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Plantar Fasciitis

Disease Process

Plantar Fasciitis (PF) is an overuse injury that affects the sole (plantar surface) of the foot. It is characterized by inflammation of the fascia, a tough fibrous band of tissue connecting the heel bone to the base of the toes.


Plantar fasciitis is most commonly found in people who are over weight, who have jobs that require standing or walking on hard surfaces, runners, people with flat feet or high arches, people with tight Achilles’ tendons (calf muscles) or who have recently increased their activity level. PF is more common in women than men.


The common symptom that all PF patients report is having sharp pain with the first few steps in the morning that gradually lessens to a dull ache. This pain is typically found on the bottom heel and sometimes can run all the way down the foot, along the arch. Another common complaint is pain that is worse at the beginning of an activity.

Current Treatment

PF pain is often times very difficult to get rid of completely. Many patients have trouble following the treatment guidelines as they require a significant commitment to resting, stretching, icing and sometimes bracing. All of the following may be seen in the common treatment of PF:

  • Rest (decrease the activity that requires weight-bearing on the foot).
  • Ice
  • Stretching (especially to the Achilles' Tendon [calf muscle] and the PF itself).
  • Heel Cups (to decrease the shock through the heel).
  • Night splints (hold the ankle in a slight stretch. This helps decrease the initial pain felt in the morning).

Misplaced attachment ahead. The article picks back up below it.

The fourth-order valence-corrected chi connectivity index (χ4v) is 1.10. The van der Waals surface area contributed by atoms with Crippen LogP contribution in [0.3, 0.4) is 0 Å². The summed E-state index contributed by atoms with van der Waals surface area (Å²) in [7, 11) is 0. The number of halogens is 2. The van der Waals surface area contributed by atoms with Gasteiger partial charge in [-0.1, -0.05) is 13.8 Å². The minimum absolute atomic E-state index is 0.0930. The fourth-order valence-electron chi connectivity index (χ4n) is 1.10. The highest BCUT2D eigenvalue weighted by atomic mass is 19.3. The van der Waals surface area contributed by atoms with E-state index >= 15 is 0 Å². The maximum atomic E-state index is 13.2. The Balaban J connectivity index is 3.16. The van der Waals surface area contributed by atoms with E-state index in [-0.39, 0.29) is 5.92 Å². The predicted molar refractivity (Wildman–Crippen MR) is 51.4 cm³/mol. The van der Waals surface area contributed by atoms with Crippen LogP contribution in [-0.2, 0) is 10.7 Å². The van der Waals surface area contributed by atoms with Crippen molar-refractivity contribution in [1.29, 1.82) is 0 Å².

• Proper shoes (ones that provide good heel and arch support).
  • Cortisone Injection
  • Custom Foot Orthotics
  • Physical Therapy

How Can Physical Therapy Help

Physical Therapy is an excellent treatment option for people with PF. They can:

  • Educate patients on proper stretching techniques of the calf muscles and the fascia.
  • Instruct in a proper exercise program to help with weight loss.
  • Teach activities to avoid, such as walking barefoot.
  • Apply tape to the arch to help support the fascia.
  • If the taping is effective, patient may be a candidate for custom foot orthotics which the physical therapist can fabricate (make).
  • Fit patient with heel cups to absorb some of the shock (and help decrease the pressure from tight heel cords).
  • Check leg length to see if they are uneven and provide a proper heel lift if they are.
  • Fit with night splints to be worn to help gently stretch the Achilles’’ Tendon (heel cord).
  • Instruct patient how to do transverse friction massage; a technique that will help break up the inflammation in the plantar fascia and make it more flexible in order increase the effectiveness of stretching.
  • Provide exercises that increase the strength and flexibility of the foot and ankle muscles.
  • Instruct in the use of ice.
  • Apply modalities such as ultrasound and Iontophoresis to help decrease inflammation and pain.

Patient Resources
American Academy of Orthopedic Surgeons

Disease Process
Physical Therapy
Patient Resources


A heel spur can commonly be seen on x-ray in patients with complaints of heel pain, but not always.

If an x-ray does show a heel spur, that is not always the cause of the pain. Be cautious about having the spur removed as doing so may not relieve the symptoms.

Megan Hubbard, DPT © 2005   |  disclaimer